Let $U$ be an open set in $\mathbb{R}^2$. How to prove that the boundary of the CLOSURE of $U$ has Lebesgue measure 0 ? Thanks.


It appears that the statement in your question is not always true. See https://mathoverflow.net/questions/25993/sets-with-positive-lebesgue-measure-boundary for excellent answers. For related details, see also Regular open set whose boundary has nonzero volume. and https://mathoverflow.net/questions/24264/a-question-about-the-osgood-curve.

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    $\begingroup$ In fact, it's not hard to find examples where the measure of $U$ is arbitrarily small while the closure is the entire ${\bf R}^2$, just consider small balls around a countable dense subset. $\endgroup$ – tomasz Jul 19 '13 at 8:49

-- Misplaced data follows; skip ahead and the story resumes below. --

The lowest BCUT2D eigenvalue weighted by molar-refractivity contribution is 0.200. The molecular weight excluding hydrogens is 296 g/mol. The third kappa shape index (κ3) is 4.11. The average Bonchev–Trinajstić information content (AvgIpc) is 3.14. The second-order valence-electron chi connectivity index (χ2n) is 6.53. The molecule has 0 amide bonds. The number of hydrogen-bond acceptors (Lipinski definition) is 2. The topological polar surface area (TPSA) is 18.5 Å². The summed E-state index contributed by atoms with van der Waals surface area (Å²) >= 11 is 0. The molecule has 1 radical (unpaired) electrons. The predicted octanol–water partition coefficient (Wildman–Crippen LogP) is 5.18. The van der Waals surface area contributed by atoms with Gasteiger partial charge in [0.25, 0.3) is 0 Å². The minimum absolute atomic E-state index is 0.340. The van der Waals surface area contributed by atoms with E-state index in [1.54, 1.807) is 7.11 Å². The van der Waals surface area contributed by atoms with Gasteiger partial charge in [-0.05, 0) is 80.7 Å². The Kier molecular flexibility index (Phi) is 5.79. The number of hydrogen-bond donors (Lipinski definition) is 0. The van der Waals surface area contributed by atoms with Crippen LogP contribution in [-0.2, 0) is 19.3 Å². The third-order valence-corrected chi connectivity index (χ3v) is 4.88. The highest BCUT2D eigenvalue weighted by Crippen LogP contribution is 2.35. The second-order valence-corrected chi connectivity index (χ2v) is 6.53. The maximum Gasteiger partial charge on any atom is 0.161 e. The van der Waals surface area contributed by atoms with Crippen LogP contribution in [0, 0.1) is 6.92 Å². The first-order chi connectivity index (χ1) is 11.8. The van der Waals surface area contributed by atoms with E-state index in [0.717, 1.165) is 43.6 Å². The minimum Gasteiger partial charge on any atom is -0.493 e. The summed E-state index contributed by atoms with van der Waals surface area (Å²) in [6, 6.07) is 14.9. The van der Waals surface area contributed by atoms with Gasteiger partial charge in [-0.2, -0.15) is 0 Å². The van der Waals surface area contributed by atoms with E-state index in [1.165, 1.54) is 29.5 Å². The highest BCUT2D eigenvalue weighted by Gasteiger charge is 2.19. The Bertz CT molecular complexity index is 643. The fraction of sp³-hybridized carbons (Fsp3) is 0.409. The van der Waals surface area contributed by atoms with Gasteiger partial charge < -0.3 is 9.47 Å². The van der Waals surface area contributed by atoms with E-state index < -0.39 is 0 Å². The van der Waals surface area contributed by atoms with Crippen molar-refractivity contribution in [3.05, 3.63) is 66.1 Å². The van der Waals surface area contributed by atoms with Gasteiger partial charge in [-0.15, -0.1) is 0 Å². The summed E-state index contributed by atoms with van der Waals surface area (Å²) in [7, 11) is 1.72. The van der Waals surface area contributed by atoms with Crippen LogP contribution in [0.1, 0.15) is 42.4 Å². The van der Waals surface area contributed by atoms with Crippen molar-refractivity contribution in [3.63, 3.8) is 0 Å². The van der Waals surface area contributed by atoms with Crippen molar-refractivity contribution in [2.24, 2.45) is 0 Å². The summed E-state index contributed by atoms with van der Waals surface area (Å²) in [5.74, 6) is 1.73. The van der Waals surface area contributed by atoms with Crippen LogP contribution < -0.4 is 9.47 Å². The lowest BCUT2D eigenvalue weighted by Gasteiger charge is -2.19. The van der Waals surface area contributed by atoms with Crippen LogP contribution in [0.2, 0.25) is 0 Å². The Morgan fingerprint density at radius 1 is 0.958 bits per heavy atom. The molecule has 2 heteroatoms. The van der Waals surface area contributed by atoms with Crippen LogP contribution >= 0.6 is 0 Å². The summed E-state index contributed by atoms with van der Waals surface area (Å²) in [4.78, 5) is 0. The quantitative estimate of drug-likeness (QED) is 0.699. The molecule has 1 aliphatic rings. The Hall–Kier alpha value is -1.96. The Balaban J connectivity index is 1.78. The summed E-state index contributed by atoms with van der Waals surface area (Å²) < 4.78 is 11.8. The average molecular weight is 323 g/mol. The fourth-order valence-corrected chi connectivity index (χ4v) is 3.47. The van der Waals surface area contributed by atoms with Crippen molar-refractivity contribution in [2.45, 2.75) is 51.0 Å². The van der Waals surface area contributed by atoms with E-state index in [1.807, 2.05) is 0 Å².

• $\begingroup$ @tomasz I agree; however, the boundary of $\mathbb{R}^2$ is the empty set and thus has measure zero. So, I don't think it's a counterexample to the OP's claim. $\endgroup$ – Amitesh Datta Jul 19 '13 at 9:05
  • $\begingroup$ Thanks, I understand. Your links are helpful. I am preparing for my qualifying exam, and this problem is in the collection of past exams, so I didn't expect it to be wrong. Thank you very much for your help. $\endgroup$ – Boyu Zhang Jul 19 '13 at 9:24

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